Speaking of contact lists….all of the Gigaset handsets provide internal contact lists that can be provisioned by uploading a VCF file. Some models support 150 contact entries, while the top-of-the-line SL78H supports 500 contacts. They can also export their current contact list and copy contacts between handsets.
All of the Gigasets support G.722 based wideband calling over IP. Gigaset calls this HDSP, but that’s just marketing speak. Across the entire range of handsets audio performance is uniformly good. The microphone and the earpiece do a good job of supporting the wideband call path. The phones sounds very good when used in a traditional manner…that is, held to the head.
All of the Gigasets also support the use of the G.729a low-bit rate codec. This can be very useful if you are on a bandwidth limited DSL service. G.729a is the most widely acceptable reduced bit rate codec, providing reasonably good call quality at around 24 kbps including packet overhead.
Of course, support for the common G.711a/u codec is a given.
All of the handsets have a built-in, full-duplex speakerphone. This I find to be of limited value. It sounds decent if you’re in a quiet room. I find it less than useful when there’s significant background noise. For example, my wife likes to use the speakerphone to call me when I’m traveling, and she always has a TV on in the room. I always have to ask her to turn it down, and she always thinks that I’m a crank. (That may be true, but it’s completely irrelevant!)
The issue with the speakerphone is the microphone. When in speakerphone mode all it can do is vary the gain to compensate for the distance to the voice. The mic pickup pattern is not omnidirectional, leaving you open to turning the phone the “wrong way.” Also, I don’t think that there’s any effort at background noise suppression, which would be helpful.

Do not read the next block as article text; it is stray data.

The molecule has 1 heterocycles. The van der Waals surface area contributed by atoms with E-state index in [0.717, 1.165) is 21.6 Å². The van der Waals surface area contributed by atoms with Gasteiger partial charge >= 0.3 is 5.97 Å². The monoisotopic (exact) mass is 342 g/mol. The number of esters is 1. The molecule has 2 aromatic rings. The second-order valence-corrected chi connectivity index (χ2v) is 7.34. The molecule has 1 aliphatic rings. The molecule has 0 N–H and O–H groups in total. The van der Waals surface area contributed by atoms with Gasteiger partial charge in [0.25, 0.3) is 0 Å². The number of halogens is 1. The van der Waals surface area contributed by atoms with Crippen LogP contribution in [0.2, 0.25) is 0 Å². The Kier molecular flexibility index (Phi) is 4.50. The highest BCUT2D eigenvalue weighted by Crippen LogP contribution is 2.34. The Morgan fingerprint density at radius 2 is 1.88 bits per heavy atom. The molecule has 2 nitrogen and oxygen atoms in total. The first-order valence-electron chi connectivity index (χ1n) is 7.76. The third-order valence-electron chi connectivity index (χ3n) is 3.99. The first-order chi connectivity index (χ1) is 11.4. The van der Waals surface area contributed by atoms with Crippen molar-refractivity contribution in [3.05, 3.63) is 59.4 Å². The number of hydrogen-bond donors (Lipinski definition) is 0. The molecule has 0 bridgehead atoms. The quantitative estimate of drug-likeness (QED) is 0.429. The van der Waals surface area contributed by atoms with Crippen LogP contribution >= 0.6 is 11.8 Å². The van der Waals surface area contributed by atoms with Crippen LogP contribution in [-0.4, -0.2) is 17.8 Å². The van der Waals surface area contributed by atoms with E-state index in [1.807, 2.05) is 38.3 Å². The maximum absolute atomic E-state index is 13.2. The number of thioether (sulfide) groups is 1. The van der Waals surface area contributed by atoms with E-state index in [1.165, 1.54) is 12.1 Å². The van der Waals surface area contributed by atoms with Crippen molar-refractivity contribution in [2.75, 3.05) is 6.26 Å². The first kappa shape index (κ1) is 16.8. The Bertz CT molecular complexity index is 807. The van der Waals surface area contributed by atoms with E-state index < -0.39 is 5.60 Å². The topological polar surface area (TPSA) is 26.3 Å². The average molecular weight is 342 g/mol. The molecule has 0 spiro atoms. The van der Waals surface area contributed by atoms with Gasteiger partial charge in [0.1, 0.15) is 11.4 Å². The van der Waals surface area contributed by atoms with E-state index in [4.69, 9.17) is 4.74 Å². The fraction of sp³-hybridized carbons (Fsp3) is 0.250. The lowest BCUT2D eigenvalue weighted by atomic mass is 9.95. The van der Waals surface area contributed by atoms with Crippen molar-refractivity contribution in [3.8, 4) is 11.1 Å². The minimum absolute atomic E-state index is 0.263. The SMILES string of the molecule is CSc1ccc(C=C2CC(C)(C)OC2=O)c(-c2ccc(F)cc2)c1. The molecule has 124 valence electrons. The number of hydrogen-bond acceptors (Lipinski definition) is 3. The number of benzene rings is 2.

I accept that the speakerphone is good as an occasional use convenience feature. I have been told that many people find it very handy. I merely wish that it could be defeated in software to keep my wife from using it all the time.
All of the Gigaset handsets provide a basic alarm clock function. The handsets can be set to ring automatically at one particular time of day. The ring type for the alarm clock can be set to be different from an incoming call.
All of the handsets have a dedicated button to lock & unlock the keypad. This safeguards you against pocket-dialing the phone.
All of the handsets have a dedicated button to turn off/on the ringer, making it a simple matter to ensure that you’re not disturbed by unwanted calls.
Dialing By Number vs SIP URI
Despite the fact that the Gigasets can make wideband calls over IP, none of the Gigaset handsets support dialing by way of alphanumeric SIP URI. They support only numeric dialing. This is somewhat to be expected given the traditional form factor and keypad. However, I think that it would be great if the firmware allowed for the use of SIP URI within the contact lists.
Every complete Gigaset system sold includes an account with their Gigaset.Net SIP registrar. That means that any two Gigaset systems can call each other using a numeric Gigaset ID number. This is very handy if you want to gift a Gigaset to someone in your family. They don’t need to setup anything. Just plug the base into their home network and locate the Gigaset account ID. The phone is automatically set to register with Gigaset.Net and start making calls.
Next week in part 2 I’ll start going through the handsets, giving a brief description of each model’s strengths and weaknesses.